Familiar faces: World's most sustainable companies revealed
Unilever, LG and Sodexo have retained positions as industry leaders of the Dow Jones Sustainability Index (DJSI), while the likes of Nestlé and Philips have climbed to the top of the rankings.
The 2016 edition of the DJSI – dubbed the “gold standard for corporate sustainability” - analysed 1,986 companies across a range of economic, environmental and social criteria. With the number of respondents to the index increasing by 141 compared to last year’s edition, DJSI and investment firm RobecoSAM selected the top 10% of businesses, before naming the top 24 businesses across each sector.
Operational eco-efficiency was a surprising low-point for this year’s edition, acting as the criteria where companies scored lowest. However, a rise in social responsibility has seen business conduct, corporate governance. environmental policy and management systems form a focal point for companies, and was the area with the highest scores for 2016.
The 2016 version of the index also revealed that major companies are struggling to improve on labour practices and human rights issues, noting that many companies have policies to tackle these issues in place, but that few are able to “comprehensively assess, mitigate and remediate” them.
Dow Jones Indices’ managing director David Blitzer said: “With 2016 likely to be the hottest year on record, investors are again reminded that companies’ environmental and sustainability efforts are crucial to their financial outcomes. The Dow Jones Sustainability Indices are comprehensive benchmarks of companies that meet RobecoSAM’s sustainability standards and give investors tools to develop global allocations that reflect sustainability factors.”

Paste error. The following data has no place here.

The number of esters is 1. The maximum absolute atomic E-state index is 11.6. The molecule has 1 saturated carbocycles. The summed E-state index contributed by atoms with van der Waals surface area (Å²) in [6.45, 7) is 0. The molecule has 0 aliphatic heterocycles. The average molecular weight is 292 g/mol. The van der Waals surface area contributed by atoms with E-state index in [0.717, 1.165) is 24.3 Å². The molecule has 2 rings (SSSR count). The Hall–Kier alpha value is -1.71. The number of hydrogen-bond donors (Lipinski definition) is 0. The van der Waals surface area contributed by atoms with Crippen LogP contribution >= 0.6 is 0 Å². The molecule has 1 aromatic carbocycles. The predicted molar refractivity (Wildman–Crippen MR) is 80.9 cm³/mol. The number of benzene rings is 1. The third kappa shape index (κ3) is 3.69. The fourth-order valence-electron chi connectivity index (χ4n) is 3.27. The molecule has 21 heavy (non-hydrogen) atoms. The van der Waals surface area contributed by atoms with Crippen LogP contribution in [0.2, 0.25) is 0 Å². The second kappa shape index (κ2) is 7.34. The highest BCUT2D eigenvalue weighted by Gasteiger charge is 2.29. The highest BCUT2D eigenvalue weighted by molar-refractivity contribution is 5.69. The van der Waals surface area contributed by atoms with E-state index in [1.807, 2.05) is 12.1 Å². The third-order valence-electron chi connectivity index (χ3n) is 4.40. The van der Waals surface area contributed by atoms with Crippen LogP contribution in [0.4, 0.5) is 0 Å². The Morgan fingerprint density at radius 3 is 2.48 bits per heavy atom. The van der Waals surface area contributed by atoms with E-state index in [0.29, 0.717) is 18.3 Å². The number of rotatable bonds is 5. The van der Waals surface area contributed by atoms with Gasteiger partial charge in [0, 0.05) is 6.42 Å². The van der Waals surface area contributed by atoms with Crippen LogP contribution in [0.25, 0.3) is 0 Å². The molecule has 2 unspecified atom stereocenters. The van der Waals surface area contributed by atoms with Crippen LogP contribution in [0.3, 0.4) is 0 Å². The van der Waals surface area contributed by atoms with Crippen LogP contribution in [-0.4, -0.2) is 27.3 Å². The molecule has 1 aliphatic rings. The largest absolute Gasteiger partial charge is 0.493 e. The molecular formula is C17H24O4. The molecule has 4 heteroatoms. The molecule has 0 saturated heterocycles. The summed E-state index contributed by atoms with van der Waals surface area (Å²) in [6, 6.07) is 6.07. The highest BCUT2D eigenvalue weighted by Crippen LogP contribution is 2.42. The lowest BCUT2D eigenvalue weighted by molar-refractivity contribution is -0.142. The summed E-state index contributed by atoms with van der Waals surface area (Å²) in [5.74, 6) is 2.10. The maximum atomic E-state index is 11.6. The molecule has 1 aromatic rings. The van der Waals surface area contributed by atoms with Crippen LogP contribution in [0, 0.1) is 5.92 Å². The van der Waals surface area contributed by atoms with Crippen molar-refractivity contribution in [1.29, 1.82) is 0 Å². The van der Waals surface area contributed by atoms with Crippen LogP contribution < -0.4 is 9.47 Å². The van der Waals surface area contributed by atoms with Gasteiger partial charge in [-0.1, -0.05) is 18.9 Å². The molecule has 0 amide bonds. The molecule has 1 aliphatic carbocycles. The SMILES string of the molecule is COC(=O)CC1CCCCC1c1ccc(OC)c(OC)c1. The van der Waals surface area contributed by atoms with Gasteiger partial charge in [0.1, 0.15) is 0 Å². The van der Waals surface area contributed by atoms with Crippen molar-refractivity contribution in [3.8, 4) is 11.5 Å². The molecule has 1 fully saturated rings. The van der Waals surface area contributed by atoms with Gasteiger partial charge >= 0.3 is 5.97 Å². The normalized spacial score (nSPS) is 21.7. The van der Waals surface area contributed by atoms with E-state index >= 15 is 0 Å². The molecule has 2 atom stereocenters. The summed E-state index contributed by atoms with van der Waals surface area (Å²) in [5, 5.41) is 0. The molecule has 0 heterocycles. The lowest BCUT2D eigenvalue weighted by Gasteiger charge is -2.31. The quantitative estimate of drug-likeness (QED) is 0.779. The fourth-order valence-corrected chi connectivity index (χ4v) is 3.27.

Meet the corporate kings
Unilever topped the Household and Personal Products Industry group, scoring 92 out of a possible 100. The company, which was previously listed as an industry leader in the Food Products Group, led the sector in 14 out of the 22 criteria. Driven by its Sustainable Living products, Unilever scored highly on supply chain management, brand management, packaging and corporate governance.
“We are proud to be awarded leadership status as first time members in the Household and Personal Products Industry Group,” Unilever’s chief sustainability officer Jeff Seabright said. “The result reflects the continued progress we are making in delivering the Unilever Sustainable Living Plan, driving long-term sustainable business growth and achieving our vision of making sustainable living commonplace.”
With Unilever moving over to the Household products group, Nestlé has been named as the industry leader in the Food group. The company scored 92 out of 100, including a perfect 100 score under environmental criteria, an achievement epitomised by the company’s supply chain efforts.
Elsewhere, Philips was named as an industry leader in the Capital Goods category for the first time after appearing in the index for the fourth consecutive year. For 2015, the company’s Green Product sales exceeded half of its total sales and it has since pledged to accelerate the roll-out of its LED bulbs.
“We are pleased to have achieved the leadership position in our industry,” Philips’ chief executive Frans van Houten said. “Our new program, Healthy people, sustainable planet, reflects our commitment to the universally agreed United Nation’s Sustainable Development Goals, especially those aimed at ensuring healthy lives and promoting well-being for all at all ages, and at encouraging sustainable consumption and production patterns.”
Sodexo was revealed as the industry leader in the Consumer Services group for the third year running. The 2016 edition marks the 12th consecutive year that Sodexo has appeared in the rankings, with the company’s work with charities underlining its CSR commitments.
While it was good news for the likes of Cisco Systems, Royal Dutch Shell and Adobe Systems, all of which were added to the index, 2016 saw Intel, Samsung Electronics and BT all failing to make the top 10%.
The DJSI’s credentials as the “gold standard” were damaged somewhat last year, after it had to revoke Volkswagen’s position as an industry leader due to the “dieselgate” fiasco.